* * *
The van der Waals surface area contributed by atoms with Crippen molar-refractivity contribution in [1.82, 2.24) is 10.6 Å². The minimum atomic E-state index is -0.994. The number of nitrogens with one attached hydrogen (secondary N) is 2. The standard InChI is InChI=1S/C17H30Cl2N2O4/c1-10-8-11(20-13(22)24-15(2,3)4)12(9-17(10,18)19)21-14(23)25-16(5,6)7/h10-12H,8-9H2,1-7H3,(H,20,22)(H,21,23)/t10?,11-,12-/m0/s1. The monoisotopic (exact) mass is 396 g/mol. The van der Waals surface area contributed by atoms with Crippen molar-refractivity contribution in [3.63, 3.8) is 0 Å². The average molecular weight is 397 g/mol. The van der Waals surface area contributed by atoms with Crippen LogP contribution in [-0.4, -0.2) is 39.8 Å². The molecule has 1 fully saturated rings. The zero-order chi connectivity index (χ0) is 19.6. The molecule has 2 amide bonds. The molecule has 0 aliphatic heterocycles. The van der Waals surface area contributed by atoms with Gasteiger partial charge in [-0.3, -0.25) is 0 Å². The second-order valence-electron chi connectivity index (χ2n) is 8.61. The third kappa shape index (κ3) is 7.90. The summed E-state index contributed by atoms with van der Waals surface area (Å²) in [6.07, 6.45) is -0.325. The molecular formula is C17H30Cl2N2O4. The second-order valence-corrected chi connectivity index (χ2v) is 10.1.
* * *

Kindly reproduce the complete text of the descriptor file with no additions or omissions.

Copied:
The van der Waals surface area contributed by atoms with Crippen molar-refractivity contribution in [1.82, 2.24) is 10.6 Å². The minimum atomic E-state index is -0.994. The number of nitrogens with one attached hydrogen (secondary N) is 2. The standard InChI is InChI=1S/C17H30Cl2N2O4/c1-10-8-11(20-13(22)24-15(2,3)4)12(9-17(10,18)19)21-14(23)25-16(5,6)7/h10-12H,8-9H2,1-7H3,(H,20,22)(H,21,23)/t10?,11-,12-/m0/s1. The monoisotopic (exact) mass is 396 g/mol. The van der Waals surface area contributed by atoms with Crippen molar-refractivity contribution in [3.63, 3.8) is 0 Å². The average molecular weight is 397 g/mol. The van der Waals surface area contributed by atoms with Crippen LogP contribution in [-0.4, -0.2) is 39.8 Å². The molecule has 1 fully saturated rings. The zero-order chi connectivity index (χ0) is 19.6. The molecule has 2 amide bonds. The molecule has 0 aliphatic heterocycles. The van der Waals surface area contributed by atoms with Gasteiger partial charge in [-0.3, -0.25) is 0 Å². The second-order valence-electron chi connectivity index (χ2n) is 8.61. The third kappa shape index (κ3) is 7.90. The summed E-state index contributed by atoms with van der Waals surface area (Å²) in [6.07, 6.45) is -0.325. The molecular formula is C17H30Cl2N2O4. The second-order valence-corrected chi connectivity index (χ2v) is 10.1.